The equipment uses nixtamalization, a process where limewater is used in reducing the content of toxins and preserves the nutrients and healthy properties of maize.
“The equipment removes 30 – 60 percent of aflatoxins from maize leaving maize with acceptable consumption levels,” Dr. Natalia Palacios, Maize Nutrition Quality Specialist for Global Consultative Group for the International Agricultural Research (CGIAR) program in Maize said during the launch of nixtamalization in Nairobi.
Palacios said that the process is an ancestral technique used throughout Mexico and Latin America and is used in nixtamalizing flour and dough to make tortillas and over 300 varieties of maize based dishes.
Palacios revealed that the two industrial this machinery that were delivered costs US Dollars 8,000.
In 2004, 124 people died of aflatoxin after consuming contaminated maize, deaths that majorly occurred in Eastern Kenya. Last year the government destroyed 150,000 bags of maize for fear of contaminating consumers.
Aflatoxin is blamed for the increasing number of cancer cases, stunted growth that is experienced in Eastern Kenya and reduced food production in the country.
“Kenya’s local and international trade on maize has been vastly affected due to the aflatoxin contamination,” Kenya’s Cabinet Secretary for Public Service, Gender and Youth Sicily Kariuki said while receiving the equipment on behalf of the government.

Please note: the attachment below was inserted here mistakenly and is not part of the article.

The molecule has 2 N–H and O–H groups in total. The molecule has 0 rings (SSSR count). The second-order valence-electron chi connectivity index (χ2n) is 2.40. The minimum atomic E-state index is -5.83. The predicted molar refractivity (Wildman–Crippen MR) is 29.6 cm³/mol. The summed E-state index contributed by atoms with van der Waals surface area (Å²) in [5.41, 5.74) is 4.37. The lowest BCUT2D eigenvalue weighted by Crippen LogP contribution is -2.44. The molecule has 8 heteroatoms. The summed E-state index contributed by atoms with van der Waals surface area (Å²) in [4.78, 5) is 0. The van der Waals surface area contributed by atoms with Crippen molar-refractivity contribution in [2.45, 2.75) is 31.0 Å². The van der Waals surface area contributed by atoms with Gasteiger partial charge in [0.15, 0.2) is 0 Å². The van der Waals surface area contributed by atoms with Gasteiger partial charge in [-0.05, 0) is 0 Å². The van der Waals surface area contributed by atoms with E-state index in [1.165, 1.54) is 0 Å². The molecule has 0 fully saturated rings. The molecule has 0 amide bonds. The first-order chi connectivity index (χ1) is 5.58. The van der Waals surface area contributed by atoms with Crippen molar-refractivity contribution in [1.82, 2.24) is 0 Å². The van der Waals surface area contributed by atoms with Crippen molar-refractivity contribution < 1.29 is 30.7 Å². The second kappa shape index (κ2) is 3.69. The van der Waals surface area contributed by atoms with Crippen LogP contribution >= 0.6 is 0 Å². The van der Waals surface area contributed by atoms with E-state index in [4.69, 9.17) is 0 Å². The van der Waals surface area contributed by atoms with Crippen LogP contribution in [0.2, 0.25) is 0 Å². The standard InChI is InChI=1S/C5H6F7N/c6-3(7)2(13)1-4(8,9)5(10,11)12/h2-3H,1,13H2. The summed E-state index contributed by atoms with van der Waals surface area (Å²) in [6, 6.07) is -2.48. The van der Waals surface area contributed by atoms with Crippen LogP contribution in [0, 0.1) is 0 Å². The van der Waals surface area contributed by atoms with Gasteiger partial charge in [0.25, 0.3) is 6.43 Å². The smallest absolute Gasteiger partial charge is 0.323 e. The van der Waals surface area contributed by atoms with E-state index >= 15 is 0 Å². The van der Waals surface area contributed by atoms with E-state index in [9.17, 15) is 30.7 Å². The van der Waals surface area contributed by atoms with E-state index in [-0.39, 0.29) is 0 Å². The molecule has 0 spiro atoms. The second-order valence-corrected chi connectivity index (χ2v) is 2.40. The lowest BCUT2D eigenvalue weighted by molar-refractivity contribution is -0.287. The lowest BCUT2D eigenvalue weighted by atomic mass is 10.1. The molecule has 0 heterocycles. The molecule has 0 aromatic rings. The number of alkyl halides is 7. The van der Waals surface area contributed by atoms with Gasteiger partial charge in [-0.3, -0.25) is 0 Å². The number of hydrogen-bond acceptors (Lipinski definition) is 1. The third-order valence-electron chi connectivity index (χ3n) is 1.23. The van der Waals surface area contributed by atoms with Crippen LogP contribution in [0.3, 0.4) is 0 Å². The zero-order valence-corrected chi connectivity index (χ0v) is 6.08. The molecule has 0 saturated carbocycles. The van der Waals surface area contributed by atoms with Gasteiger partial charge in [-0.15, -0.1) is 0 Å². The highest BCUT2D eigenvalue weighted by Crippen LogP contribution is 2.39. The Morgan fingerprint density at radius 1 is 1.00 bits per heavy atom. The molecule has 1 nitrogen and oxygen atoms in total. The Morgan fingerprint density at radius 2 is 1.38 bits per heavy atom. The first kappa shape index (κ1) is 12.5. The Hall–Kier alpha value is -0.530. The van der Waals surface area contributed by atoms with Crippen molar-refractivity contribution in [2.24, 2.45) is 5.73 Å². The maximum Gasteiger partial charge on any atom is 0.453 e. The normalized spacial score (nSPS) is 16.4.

Kariuki said that the equipment will help the country discover other uses of maize since in Kenya people only know of 10 uses of maize as opposed to 600 in Mexico.
She noted that the equipment will help open additional markets and also create job opportunities for the youths in the country.
The Mexico Ambassador to Kenya Erasmo Martinez observed that with the changing environment that is prone to increasing crop diseases, there is need to exchange expertise to help reduce the suffering that farmers goes through.
He said that nations prosper faster if they share experiences in helping solve problems and also meet the international agreements.
KALRO and the International Maize and Wheat Improvement Center (CIMMYT) are in the process of training scientists who will be using the equipments.
Besides aflatoxins, Maize Lethal Necrosis (MLN) has also been causing damages to maize farms in the country in the past few years in Kenya.
Since 2011, MLN emerged as a major threat to food security in the East African region as a result of infection of a maize plant by the Maize Chlorotic Mottle Virus (MCMV).
Between 2011 and 2014, MLN was reported in Kenya, Tanzania, Uganda, Rwanda, Democratic Republic of the Congo, and Ethiopia, South Sudan and Burundi.
KALRO Director General Dr. Eliud Kireger said that equipment is set to help change the continuous maize cropping in certain areas that initially had perennial aflatoxin problem.
“To date, it is evident that the disease is still prevalent in all the maize growing regions and more sever in Eastern Kenya where farmers continue to incur comparable losses,” he observed.
Kireger revealed that the equipment will be based in Kitale, in Western Kenya that is largest maize producer in the country.